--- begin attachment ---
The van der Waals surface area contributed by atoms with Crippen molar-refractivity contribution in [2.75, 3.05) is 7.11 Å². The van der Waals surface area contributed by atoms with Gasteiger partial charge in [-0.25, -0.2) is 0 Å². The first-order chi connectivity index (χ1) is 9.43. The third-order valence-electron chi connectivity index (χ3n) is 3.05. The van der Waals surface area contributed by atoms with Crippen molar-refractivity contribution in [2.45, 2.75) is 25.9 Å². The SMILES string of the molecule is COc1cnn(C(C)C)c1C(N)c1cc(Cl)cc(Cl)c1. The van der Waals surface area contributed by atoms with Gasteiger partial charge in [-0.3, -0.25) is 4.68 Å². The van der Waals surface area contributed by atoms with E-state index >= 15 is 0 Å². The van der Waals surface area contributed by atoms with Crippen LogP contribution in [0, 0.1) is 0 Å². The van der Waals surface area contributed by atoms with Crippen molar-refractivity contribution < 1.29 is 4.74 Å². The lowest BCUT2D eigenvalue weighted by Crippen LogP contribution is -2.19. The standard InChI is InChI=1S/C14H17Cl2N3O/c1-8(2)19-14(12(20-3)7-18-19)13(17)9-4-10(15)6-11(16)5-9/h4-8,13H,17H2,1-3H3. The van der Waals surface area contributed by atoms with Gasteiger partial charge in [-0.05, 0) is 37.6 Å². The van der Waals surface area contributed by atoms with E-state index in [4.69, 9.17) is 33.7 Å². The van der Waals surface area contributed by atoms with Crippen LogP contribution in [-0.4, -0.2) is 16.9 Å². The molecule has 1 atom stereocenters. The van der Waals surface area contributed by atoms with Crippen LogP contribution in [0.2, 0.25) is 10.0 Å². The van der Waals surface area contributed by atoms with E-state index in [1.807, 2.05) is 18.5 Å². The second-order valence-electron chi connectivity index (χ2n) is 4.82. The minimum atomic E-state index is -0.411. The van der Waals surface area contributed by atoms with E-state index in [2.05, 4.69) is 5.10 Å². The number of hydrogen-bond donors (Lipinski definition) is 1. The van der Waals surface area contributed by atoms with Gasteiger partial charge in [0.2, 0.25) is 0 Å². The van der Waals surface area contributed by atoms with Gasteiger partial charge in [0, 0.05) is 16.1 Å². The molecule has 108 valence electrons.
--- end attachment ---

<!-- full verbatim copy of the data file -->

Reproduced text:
The van der Waals surface area contributed by atoms with Crippen molar-refractivity contribution in [2.75, 3.05) is 7.11 Å². The van der Waals surface area contributed by atoms with Gasteiger partial charge in [-0.25, -0.2) is 0 Å². The first-order chi connectivity index (χ1) is 9.43. The third-order valence-electron chi connectivity index (χ3n) is 3.05. The van der Waals surface area contributed by atoms with Crippen molar-refractivity contribution in [2.45, 2.75) is 25.9 Å². The SMILES string of the molecule is COc1cnn(C(C)C)c1C(N)c1cc(Cl)cc(Cl)c1. The van der Waals surface area contributed by atoms with Gasteiger partial charge in [-0.3, -0.25) is 4.68 Å². The van der Waals surface area contributed by atoms with E-state index >= 15 is 0 Å². The van der Waals surface area contributed by atoms with Crippen LogP contribution in [0, 0.1) is 0 Å². The van der Waals surface area contributed by atoms with Crippen molar-refractivity contribution < 1.29 is 4.74 Å². The lowest BCUT2D eigenvalue weighted by Crippen LogP contribution is -2.19. The standard InChI is InChI=1S/C14H17Cl2N3O/c1-8(2)19-14(12(20-3)7-18-19)13(17)9-4-10(15)6-11(16)5-9/h4-8,13H,17H2,1-3H3. The van der Waals surface area contributed by atoms with Gasteiger partial charge in [-0.05, 0) is 37.6 Å². The van der Waals surface area contributed by atoms with E-state index in [4.69, 9.17) is 33.7 Å². The van der Waals surface area contributed by atoms with Crippen LogP contribution in [-0.4, -0.2) is 16.9 Å². The molecule has 1 atom stereocenters. The van der Waals surface area contributed by atoms with Crippen LogP contribution in [0.2, 0.25) is 10.0 Å². The van der Waals surface area contributed by atoms with E-state index in [1.807, 2.05) is 18.5 Å². The second-order valence-electron chi connectivity index (χ2n) is 4.82. The minimum atomic E-state index is -0.411. The van der Waals surface area contributed by atoms with E-state index in [2.05, 4.69) is 5.10 Å². The number of hydrogen-bond donors (Lipinski definition) is 1. The van der Waals surface area contributed by atoms with Gasteiger partial charge in [0.2, 0.25) is 0 Å². The van der Waals surface area contributed by atoms with Gasteiger partial charge in [0, 0.05) is 16.1 Å². The molecule has 108 valence electrons.